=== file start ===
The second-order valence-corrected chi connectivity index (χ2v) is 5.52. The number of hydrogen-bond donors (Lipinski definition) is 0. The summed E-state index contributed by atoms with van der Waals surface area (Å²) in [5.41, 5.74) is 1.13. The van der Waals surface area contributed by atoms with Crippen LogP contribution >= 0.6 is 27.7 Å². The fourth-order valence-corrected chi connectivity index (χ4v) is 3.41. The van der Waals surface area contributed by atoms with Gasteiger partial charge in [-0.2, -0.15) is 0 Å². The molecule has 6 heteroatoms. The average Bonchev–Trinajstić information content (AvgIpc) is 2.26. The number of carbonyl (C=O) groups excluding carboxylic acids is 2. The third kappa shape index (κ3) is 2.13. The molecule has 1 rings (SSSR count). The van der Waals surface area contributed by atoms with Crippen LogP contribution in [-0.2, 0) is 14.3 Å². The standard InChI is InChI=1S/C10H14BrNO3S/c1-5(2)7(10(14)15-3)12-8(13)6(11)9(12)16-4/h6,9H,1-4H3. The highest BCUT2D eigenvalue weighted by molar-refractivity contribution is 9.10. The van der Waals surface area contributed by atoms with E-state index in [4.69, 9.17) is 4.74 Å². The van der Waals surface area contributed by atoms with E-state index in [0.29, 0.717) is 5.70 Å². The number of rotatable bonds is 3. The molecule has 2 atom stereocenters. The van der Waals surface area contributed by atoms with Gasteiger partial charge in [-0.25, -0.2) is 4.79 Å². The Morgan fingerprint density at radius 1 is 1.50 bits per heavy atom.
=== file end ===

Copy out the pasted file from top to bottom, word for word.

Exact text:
The second-order valence-corrected chi connectivity index (χ2v) is 5.52. The number of hydrogen-bond donors (Lipinski definition) is 0. The summed E-state index contributed by atoms with van der Waals surface area (Å²) in [5.41, 5.74) is 1.13. The van der Waals surface area contributed by atoms with Crippen LogP contribution >= 0.6 is 27.7 Å². The fourth-order valence-corrected chi connectivity index (χ4v) is 3.41. The van der Waals surface area contributed by atoms with Gasteiger partial charge in [-0.2, -0.15) is 0 Å². The molecule has 6 heteroatoms. The average Bonchev–Trinajstić information content (AvgIpc) is 2.26. The number of carbonyl (C=O) groups excluding carboxylic acids is 2. The third kappa shape index (κ3) is 2.13. The molecule has 1 rings (SSSR count). The van der Waals surface area contributed by atoms with Crippen LogP contribution in [-0.2, 0) is 14.3 Å². The standard InChI is InChI=1S/C10H14BrNO3S/c1-5(2)7(10(14)15-3)12-8(13)6(11)9(12)16-4/h6,9H,1-4H3. The highest BCUT2D eigenvalue weighted by molar-refractivity contribution is 9.10. The van der Waals surface area contributed by atoms with E-state index in [4.69, 9.17) is 4.74 Å². The van der Waals surface area contributed by atoms with E-state index in [0.29, 0.717) is 5.70 Å². The number of rotatable bonds is 3. The molecule has 2 atom stereocenters. The van der Waals surface area contributed by atoms with Gasteiger partial charge in [-0.25, -0.2) is 4.79 Å². The Morgan fingerprint density at radius 1 is 1.50 bits per heavy atom.